Thick with ColdAssociated (566 Johnson Avenue #27, Brooklyn, NY 11237) Map it Free
Thick with Cold
Monica Haak, Matthew Shelley, Aaron Williams
March 22 - April 13, 2014
Opening Saturday, March 22, 7-10pm
“Whereas the beautiful is limited, the sublime is limitless, so that the mind in the presence of the sublime, attempting to imagine what it cannot, has pain in the failure but pleasure in contemplating the immensity of the attempt.” - Immanuel Kant
Although we are increasingly removed from the landscape, both physically and psychosocially, the role it continues to play is central to our identity as living beings. Monica Haak, Aaron Williams, and Matthew Shelly explore the broad theme of “The Landscape” in a progressive distortion between actual depiction, fragmentation, and abstraction of ubiquitous imagery. By employing various technologies that mediate our experience with our surroundings, each artist depicts their experience of the world around them as a form of documentation, nostalgia, awe, escapism, and even satire.
Haak describes her paintings as “manifestations of the mundane beauty of the overgrown outskirts of the city and the specific solitude they provide.” She creates scenes that might serve as places of quiet refuge, where time both stands stoically still yet seems to be receding beyond the viewers vision. “These pockets of nature are bordered by and defined against their urban surroundings but are peacefully abandoned.” She depicts these places where, despite a stoic stillness, one can sense the light and atmosphere constantly shifting. For her, the images act as a refuge where time slows down enough to absorb the richness of subtlety in her environment.
Shelley pieces together the landscape using found photography gathered from books on environmental science, travel, and the American wilderness. Building on chance associations and formal connections, he develops a scenario that is a combination of his experience with the materials, the assemblage, and the landscape itself. His use of representational imagery of expansive landscapes paired with geometric color fields and sharp edges form invented realities, alluding to worlds of fiction. The interaction between the materials and subject matter and how they oppose one another, in regard to scale, is largely present in Shelley’s work.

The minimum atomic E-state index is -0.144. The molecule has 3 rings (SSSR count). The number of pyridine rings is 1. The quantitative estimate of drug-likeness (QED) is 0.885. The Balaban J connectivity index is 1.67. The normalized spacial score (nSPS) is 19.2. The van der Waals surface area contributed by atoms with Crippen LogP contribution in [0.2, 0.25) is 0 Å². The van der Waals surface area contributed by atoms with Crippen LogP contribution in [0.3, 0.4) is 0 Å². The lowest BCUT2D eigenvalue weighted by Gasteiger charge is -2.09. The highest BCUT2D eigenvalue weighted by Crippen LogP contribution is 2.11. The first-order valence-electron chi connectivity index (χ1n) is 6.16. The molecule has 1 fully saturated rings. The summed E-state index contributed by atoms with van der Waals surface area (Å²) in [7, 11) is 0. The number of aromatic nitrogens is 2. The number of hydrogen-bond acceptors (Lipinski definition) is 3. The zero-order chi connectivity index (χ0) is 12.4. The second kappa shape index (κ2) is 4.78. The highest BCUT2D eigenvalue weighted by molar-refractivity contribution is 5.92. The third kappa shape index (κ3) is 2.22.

Working in several different mediums, Williams’ work is guided largely by materials and their inherent qualities and utility, often using common elements like commercial posters and raw construction materials. He combines these concrete objects with more rarified ideas and strategies of fine art, questioning our received notions of traditional art making processes as well as the relationship between personal and broadly disseminated imagery. For this body of work, photographs of the sky were taken outside his studio and near the studios of DeKooning and Jackson Pollock in eastern Long Island, NY. Using the standard dimensions of typical portraiture (24 x 18 inches), he aims to reshape the common idea of space, implying a human portrayal. By bringing the color to the surface and creating opaque blocks of blue form, he makes photographs that operate alternately as space and solid, while also being tacit portraits of the studio process.
Monica Haak was born in Chicago, IL in 1983. She studied fine art and philosophy at the University of Pennsylvania in Philadelphia, PA and currently lives and works in Brooklyn, NY.
Shelley received his BFA from the University of Oregon and his MFA from American University, D.C, and currently lives and works in Bethlehem, Pennsylvania.
Williams received his BFA from the Maine College of art and his MFA from the Mason Gross School of the Arts, Rutgers University. He has shown extensively in the United States. He currently lives and works in Queens, NY.